How many are aware that black and Latino students are about half as likely as whites to be placed in advanced or honors classes in school, and twice as likely to be placed in remedial classes? Or that even when test scores and prior performance would justify higher placement, students of color are far less likely to be placed in honors classes (8)? Or that students of color are 2-3 times more likely than whites to be suspended or expelled from school, even though rates of serious school rule infractions do not differ to any significant degree between racial groups (9)?
Fact is, few folks have heard any of these things before, suggesting how little impact scholarly research on the subject of racism has had on the general public, and how difficult it is to make whites, in particular, give the subject a second thought.
Perhaps this is why, contrary to popular belief, research indicates that people of color are actually reluctant to allege racism, be it on the job, or in schools, or anywhere else. Far from "playing the race card" at the drop of a hat, it is actually the case (again, according to scholarly investigation, as opposed to the conventional wisdom of the white public), that black and brown folks typically "stuff" their experiences with discrimination and racism, only making an allegation of such treatment after many, many incidents have transpired, about which they said nothing for fear of being ignored or attacked (10). Precisely because white denial has long trumped claims of racism, people of color tend to underreport their experiences with racial bias, rather than exaggerate them. Again, when it comes to playing a race card, it is more accurate to say that whites are the dealers with the loaded decks, shooting down any evidence of racism as little more than the fantasies of unhinged blacks, unwilling to take personal responsibility for their own problems in life.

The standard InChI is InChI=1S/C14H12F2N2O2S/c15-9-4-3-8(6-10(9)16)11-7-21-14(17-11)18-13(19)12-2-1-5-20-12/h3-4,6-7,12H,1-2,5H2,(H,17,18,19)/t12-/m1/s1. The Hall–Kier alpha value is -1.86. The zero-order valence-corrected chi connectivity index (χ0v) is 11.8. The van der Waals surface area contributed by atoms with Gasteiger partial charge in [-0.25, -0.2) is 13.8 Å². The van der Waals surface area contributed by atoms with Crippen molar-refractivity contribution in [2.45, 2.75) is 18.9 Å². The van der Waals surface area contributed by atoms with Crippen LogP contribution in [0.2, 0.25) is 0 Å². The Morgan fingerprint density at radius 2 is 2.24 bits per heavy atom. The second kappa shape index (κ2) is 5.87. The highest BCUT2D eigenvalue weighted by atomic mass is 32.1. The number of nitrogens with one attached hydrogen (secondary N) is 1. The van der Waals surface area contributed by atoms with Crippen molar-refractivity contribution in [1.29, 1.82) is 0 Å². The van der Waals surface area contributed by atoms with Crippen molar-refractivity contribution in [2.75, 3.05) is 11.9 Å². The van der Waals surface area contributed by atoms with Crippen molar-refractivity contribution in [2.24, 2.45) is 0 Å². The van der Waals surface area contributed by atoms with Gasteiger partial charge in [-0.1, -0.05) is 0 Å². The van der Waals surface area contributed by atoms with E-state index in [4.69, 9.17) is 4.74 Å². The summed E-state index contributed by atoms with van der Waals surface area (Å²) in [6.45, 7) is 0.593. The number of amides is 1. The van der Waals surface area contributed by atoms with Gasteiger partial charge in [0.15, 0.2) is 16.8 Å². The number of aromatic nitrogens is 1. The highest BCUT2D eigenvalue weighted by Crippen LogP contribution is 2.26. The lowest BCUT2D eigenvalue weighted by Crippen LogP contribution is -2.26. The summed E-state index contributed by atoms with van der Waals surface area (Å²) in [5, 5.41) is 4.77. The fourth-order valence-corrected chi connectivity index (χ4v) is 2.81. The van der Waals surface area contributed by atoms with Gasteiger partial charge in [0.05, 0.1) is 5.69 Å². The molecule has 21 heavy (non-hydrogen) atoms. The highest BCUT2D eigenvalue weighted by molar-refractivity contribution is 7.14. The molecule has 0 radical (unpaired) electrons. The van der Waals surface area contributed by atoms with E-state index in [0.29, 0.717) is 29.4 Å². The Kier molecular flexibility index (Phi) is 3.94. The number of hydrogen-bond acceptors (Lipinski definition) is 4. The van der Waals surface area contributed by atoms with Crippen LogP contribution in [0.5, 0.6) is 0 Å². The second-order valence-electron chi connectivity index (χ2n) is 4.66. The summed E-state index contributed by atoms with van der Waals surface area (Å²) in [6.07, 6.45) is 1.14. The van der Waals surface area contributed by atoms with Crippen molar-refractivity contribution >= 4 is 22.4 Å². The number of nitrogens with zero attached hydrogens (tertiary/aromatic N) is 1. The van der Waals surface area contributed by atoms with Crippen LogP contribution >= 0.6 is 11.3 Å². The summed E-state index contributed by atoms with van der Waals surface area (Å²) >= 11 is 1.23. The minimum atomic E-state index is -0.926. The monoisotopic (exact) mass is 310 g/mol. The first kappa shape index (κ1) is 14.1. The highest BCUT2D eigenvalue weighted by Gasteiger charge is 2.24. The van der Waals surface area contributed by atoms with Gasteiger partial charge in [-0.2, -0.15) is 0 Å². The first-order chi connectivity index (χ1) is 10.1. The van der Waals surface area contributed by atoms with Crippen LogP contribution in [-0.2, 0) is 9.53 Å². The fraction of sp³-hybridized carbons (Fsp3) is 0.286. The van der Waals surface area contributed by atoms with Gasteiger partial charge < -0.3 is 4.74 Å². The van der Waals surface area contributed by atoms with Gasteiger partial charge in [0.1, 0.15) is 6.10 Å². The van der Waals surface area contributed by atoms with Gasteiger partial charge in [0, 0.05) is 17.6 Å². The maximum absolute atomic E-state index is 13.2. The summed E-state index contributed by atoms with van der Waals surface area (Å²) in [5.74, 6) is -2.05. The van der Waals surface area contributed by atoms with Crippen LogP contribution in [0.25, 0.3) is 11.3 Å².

Blaming the Victims for White Indifference
Occasionally, white denial gets creative, and this it does by pretending to come wrapped in sympathy for those who allege racism in the modern era. In other words, while steadfastly rejecting what people of color say they experience—in effect suggesting that they lack the intelligence and/or sanity to accurately interpret their own lives—such commentators seek to assure others that whites really do care about racism, but simply refuse to pin the label on incidents where it doesn't apply. In fact, they'll argue, one of the reasons that whites have developed compassion fatigue on this issue is precisely because of the overuse of the concept, combined with what we view as unfair reactions to racism (such as affirmative action efforts which have, ostensibly, turned us into the victims of racial bias). If blacks would just stop playing the card where it doesn't belong, and stop pushing for so-called preferential treatment, whites would revert back to our prior commitment to equal opportunity, and our heartfelt concern about the issue of racism.
Don't laugh. This is actually the position put forward recently by James Taranto, of the Wall Street Journal, who in January suggested that white reluctance to embrace black claims of racism was really the fault of blacks themselves, and the larger civil rights establishment (11). As Taranto put it: "Why do blacks and whites have such divergent views on racial matters? We would argue that it is because of the course that racial policies have taken over the past forty years." He then argues that by trying to bring about racial equality—but failing to do so because of "aggregate differences in motivation, inclination and aptitude" between different racial groups—policies like affirmative action have bred "frustration and resentment" among blacks, and "indifference" among whites, who decide not to think about race at all, rather than engage an issue that seems so toxic to them. In other words, whites think blacks use racism as a crutch for their own inadequacies, and then demand programs and policies that fail to make things much better, all the while discriminating against them as whites. In such an atmosphere, is it any wonder that the two groups view the subject matter differently?